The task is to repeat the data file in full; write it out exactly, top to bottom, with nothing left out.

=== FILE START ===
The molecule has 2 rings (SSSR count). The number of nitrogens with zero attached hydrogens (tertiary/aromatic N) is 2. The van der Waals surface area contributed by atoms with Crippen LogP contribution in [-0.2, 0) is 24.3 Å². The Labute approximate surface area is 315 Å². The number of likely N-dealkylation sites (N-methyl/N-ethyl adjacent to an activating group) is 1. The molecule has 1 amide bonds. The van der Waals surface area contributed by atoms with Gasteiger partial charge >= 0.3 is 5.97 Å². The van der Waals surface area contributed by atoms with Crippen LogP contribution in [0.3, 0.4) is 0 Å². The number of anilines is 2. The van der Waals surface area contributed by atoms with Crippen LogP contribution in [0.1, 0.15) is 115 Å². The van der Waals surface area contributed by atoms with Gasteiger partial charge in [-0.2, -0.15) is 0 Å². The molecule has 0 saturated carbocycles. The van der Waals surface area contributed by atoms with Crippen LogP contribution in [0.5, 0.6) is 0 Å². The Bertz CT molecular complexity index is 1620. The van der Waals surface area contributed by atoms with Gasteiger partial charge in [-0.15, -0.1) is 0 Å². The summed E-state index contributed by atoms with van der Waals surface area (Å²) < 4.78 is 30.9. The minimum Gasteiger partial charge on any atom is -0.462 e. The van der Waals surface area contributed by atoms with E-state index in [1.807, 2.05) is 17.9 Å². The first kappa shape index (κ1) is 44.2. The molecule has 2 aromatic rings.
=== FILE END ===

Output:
The molecule has 2 rings (SSSR count). The number of nitrogens with zero attached hydrogens (tertiary/aromatic N) is 2. The van der Waals surface area contributed by atoms with Crippen LogP contribution in [-0.2, 0) is 24.3 Å². The Labute approximate surface area is 315 Å². The number of likely N-dealkylation sites (N-methyl/N-ethyl adjacent to an activating group) is 1. The molecule has 1 amide bonds. The van der Waals surface area contributed by atoms with Gasteiger partial charge >= 0.3 is 5.97 Å². The van der Waals surface area contributed by atoms with Crippen LogP contribution in [0.3, 0.4) is 0 Å². The number of anilines is 2. The van der Waals surface area contributed by atoms with Crippen LogP contribution in [0.1, 0.15) is 115 Å². The van der Waals surface area contributed by atoms with Gasteiger partial charge in [-0.2, -0.15) is 0 Å². The molecule has 0 saturated carbocycles. The van der Waals surface area contributed by atoms with Crippen LogP contribution in [0.5, 0.6) is 0 Å². The Bertz CT molecular complexity index is 1620. The van der Waals surface area contributed by atoms with Gasteiger partial charge in [-0.15, -0.1) is 0 Å². The summed E-state index contributed by atoms with van der Waals surface area (Å²) < 4.78 is 30.9. The minimum Gasteiger partial charge on any atom is -0.462 e. The van der Waals surface area contributed by atoms with E-state index in [1.807, 2.05) is 17.9 Å². The first kappa shape index (κ1) is 44.2. The molecule has 2 aromatic rings.